Once officially introduced as a member of the Rockets, Howard spoke of change and a fresh start.
"It means a lot to me just to have a fresh start and have an opportunity to write my own story," Howard said, as quoted by The Associated Press. "I don't think people understood the fact that I got traded to L.A., and now I had a chance to really choose my own destiny, and this is the place where I chose and I'm happy about it."
Completely neglecting the fact that he wasn't forced into staying with the Orlando Magic for eight years and that the Los Angeles Lakers were actually on his list of preferred destinations one year ago, Howard talked like a man freed from prison after being convicted of a crime he didn't commit.
Really, Howard was incarcerated in a self-manufactured cell block of immaturity and, yes, incompetence.
Superman wasn't coerced into doing anything he didn't want to, at least nothing that he couldn't have put a stop to. He didn't have to sign an extension with the Magic in 2007, and he most certainly didn't have to waive his early termination option five years later.
On both occasions, Howard could have waited and left eventually.
But he didn't. Because he's Dwight Howard, increasingly indecisive and devoid of the capacity to lead a team the way Kobe Bryant and James Harden have, or how Jameer Nelson did.
Never forget that while Howard led the Magic statistically, Nelson was more of a leader than he ever was. Howard didn't just burn bridges; he torched the ones he built with his peers before and after he left Orlando.
Then, instead of allowing the Magic to trade him during the 2011-12 campaign or whatever else they had planned, and exploring free agency that summer, Howard willingly ceded his right to control his own "destiny."
He could have finished out the year in Orlando or somewhere else, then joined his buddy Deron Williams with the Brooklyn Nets, or found another unwitting team to pay him big money to be something he's not.
Not to say that Howard isn't worth the cash Houston ponied up for him. He is, or rather, he could be. It all depends on what the Rockets are asking of him.
Dwight talks of a new beginning, yet continues to perpetuate a delusion that he alone created.
People understood that he was traded to Los Angeles. They also understood he put himself in the position to where he needed to be traded after waffling back and forth on his loyalty to Orlando. And they continue to understand that he's yet to prove worthy of our unconditional affections.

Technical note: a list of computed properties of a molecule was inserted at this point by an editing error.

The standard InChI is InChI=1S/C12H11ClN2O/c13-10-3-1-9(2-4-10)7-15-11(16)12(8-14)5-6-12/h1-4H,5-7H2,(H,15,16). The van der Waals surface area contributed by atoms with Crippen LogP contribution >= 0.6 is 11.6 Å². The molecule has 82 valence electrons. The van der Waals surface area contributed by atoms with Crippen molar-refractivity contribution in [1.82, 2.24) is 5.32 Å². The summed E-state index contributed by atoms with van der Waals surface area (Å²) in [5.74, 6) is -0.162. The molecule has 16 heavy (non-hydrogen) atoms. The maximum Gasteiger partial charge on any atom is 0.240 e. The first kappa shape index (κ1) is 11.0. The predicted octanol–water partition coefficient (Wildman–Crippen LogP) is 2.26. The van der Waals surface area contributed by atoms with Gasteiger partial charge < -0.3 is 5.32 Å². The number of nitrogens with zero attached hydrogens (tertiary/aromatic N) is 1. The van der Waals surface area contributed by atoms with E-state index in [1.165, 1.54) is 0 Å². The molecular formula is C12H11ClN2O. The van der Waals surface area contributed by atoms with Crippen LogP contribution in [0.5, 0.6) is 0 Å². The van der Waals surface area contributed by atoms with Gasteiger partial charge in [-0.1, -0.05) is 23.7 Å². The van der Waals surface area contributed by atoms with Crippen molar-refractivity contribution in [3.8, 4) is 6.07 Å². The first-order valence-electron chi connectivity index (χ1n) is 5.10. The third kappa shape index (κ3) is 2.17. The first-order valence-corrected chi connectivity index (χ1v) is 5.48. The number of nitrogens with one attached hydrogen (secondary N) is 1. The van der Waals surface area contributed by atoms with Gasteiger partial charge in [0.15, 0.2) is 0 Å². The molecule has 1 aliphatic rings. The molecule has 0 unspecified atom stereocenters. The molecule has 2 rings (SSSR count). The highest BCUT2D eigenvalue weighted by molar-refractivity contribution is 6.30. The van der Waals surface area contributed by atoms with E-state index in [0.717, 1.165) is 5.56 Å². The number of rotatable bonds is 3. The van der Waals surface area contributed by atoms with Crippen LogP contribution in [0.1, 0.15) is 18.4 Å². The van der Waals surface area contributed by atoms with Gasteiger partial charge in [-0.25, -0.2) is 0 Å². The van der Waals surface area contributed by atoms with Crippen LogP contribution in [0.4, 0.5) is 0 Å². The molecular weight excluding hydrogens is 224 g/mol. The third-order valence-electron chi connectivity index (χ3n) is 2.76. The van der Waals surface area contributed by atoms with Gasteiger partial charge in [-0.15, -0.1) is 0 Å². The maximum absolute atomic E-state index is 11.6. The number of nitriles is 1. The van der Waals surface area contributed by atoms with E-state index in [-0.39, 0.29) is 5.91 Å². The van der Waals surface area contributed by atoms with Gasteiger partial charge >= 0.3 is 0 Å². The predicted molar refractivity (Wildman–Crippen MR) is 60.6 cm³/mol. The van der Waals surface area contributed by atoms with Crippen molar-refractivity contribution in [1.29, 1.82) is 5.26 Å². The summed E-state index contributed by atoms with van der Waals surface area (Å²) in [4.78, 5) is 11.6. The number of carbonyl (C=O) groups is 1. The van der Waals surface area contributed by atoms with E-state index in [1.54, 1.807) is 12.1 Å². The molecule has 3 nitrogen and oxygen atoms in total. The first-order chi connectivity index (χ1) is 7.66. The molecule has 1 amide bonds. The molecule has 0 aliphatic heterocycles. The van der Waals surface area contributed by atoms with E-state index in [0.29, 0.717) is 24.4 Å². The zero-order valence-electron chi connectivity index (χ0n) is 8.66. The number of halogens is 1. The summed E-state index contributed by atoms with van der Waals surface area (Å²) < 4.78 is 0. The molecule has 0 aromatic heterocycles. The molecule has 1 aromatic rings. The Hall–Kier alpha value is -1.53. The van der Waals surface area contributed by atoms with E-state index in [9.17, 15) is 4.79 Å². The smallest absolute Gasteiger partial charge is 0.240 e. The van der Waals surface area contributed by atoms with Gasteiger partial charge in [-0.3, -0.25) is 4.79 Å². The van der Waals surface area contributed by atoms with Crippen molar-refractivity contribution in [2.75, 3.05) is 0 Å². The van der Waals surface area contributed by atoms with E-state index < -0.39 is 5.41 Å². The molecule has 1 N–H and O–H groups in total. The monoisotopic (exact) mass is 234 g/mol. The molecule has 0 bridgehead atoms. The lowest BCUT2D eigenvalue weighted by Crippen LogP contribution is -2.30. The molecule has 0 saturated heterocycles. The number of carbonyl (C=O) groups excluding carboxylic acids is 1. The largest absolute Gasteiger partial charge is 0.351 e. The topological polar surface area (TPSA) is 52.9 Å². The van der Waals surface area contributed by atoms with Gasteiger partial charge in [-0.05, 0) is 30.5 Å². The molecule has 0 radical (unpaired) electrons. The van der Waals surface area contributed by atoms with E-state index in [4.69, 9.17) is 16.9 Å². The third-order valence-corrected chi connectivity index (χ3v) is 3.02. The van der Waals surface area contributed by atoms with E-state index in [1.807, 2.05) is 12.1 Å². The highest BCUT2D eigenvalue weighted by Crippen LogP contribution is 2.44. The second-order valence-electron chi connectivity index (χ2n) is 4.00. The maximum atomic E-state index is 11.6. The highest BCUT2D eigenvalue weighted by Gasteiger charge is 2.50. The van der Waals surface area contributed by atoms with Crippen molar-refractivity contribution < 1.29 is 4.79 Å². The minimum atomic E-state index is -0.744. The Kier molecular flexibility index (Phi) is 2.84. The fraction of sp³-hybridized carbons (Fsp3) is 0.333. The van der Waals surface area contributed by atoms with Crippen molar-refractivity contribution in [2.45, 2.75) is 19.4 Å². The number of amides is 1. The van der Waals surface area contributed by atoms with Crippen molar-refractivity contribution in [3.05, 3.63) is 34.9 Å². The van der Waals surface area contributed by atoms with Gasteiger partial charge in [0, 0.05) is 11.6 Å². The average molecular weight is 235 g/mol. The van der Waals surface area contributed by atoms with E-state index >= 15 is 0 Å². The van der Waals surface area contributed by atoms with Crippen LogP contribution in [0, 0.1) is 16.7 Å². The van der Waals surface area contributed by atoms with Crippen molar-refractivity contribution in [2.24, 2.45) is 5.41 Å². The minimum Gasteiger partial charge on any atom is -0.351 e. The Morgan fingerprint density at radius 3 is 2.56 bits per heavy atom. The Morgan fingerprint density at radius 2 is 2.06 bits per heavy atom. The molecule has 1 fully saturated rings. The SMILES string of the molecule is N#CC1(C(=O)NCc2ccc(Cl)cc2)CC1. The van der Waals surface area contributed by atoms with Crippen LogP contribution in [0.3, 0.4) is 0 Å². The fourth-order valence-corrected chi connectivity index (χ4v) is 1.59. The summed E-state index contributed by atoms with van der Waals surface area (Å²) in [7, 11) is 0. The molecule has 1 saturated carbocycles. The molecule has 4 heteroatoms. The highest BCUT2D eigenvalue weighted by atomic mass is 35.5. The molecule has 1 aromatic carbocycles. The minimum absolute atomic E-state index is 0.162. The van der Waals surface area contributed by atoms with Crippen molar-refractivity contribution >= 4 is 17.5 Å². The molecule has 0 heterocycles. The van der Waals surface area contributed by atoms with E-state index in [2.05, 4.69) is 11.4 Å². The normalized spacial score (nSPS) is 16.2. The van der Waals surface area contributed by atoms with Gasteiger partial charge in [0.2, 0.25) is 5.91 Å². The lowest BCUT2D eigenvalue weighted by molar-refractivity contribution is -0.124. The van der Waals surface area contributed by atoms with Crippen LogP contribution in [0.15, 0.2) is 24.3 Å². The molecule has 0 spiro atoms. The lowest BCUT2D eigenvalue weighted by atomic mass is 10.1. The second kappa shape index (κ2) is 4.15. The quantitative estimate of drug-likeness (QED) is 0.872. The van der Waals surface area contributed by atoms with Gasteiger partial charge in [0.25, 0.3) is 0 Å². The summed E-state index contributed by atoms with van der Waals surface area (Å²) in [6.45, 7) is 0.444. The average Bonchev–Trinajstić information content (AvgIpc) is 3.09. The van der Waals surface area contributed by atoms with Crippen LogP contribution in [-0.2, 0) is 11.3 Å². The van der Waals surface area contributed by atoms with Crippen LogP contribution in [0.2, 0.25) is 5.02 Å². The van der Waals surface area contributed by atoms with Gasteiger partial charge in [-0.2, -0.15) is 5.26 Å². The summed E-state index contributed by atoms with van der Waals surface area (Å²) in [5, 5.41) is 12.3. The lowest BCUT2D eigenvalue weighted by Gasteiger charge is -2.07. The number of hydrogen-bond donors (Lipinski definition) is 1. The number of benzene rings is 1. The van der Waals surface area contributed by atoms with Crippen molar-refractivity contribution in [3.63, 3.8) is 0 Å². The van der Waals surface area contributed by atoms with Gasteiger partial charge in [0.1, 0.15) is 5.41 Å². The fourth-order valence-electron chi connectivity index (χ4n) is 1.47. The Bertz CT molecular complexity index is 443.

In Orlando, he couldn't make it work as the primary scorer and secondary leader (again, Jameer). So he left, leaving a trail of lost jobs and irreparable relationships in his wake.
With the Lakers, he was playing next to a slew of seasoned leaders. Kobe and Pau Gasol are both champions, and Steve Nash is a former MVP. Howard couldn't make it work with them, speaking volumes about him as a teammate.
What's so new, so much better about this version of Howard then?
Let's assume that he'll be fine numerically, that the post game he's been developing for the past half-decade finally becomes something other than a transient concept, and his path to the free-throw line is no longer deemed the Walk of Shame. What then?
Howard still has to lead everywhere he goes, whether in the locker room or on the court.
At 27, Howard is the second-oldest player (along with Omer Asik) on Houston's roster, behind Francisco Garcia. The Rockets will look to him to lead them the way a veteran should.
James Harden has already proven to be a better commander than Howard, and I really mean that. Still only 23, he can't provide the kind of guidance like someone who has spent nearly a decade in the NBA. That responsibility now belongs to Dwight.
Houston is such a young team, and the Rockets need somebody to ground them, to help anchor still budding and uncertain aspirations. If he can't do that, they can't just look to Garcia and call it a day. Dwight needs to be that guy.
To date, he's yet to show he can be.
Howard, in some ways, inadvertently put more pressure on himself by choosing Houston. Orlando was ready to pave the ground he walked on in gold no matter what he did, and in Hollywood, he lived in the protective shadows of more established luminaries like Kobe and Nash.
There is no such safety net with the Rockets. Harden won't be blamed when Houston comes up short. He was solely responsible for transforming the Rockets into a playoff team again. Failure to make the jump to contender will be attributed to the one who was supposed to elevate Houston's status—Dwight.
Voluntarily choosing to subject himself to such standards would suggest that Howard is ready. That he can do this. That this is a fresh start for a new Dwight.
The way he talks about reverting back to how he used to be says otherwise.
"I want to get back to being that guy who was playing and having fun but at the same time dominating," Howard said, according to David Barron of Ultimate Rockets.
All that guy did was smile and dominate, though. He didn't lead. Even when he single-handedly carried the Magic to the finals in 2009, he wasn't the leader he needed to be.
He arguably still isn't.
Operating under a fleeting guise has become Howard's M.O. Say what the people want to hear. Make them think you've changed when you haven't.
Who will the Rockets rely on more to be an emotional leader?
With the Rockets comes a new beginning. Just like Howard had on countless occasions in Orlando, and just like he had in Los Angeles. Securing a fresh start was never the problem; making the most of it was.
“If we dedicate ourselves and sacrifice everything we’ve got for a championship, at the end of the season we should be holding up a trophy," Howard posited, per Barron.
Concessions like he never made in Orlando or Los Angeles. Like a leader should.
But like Howard never will.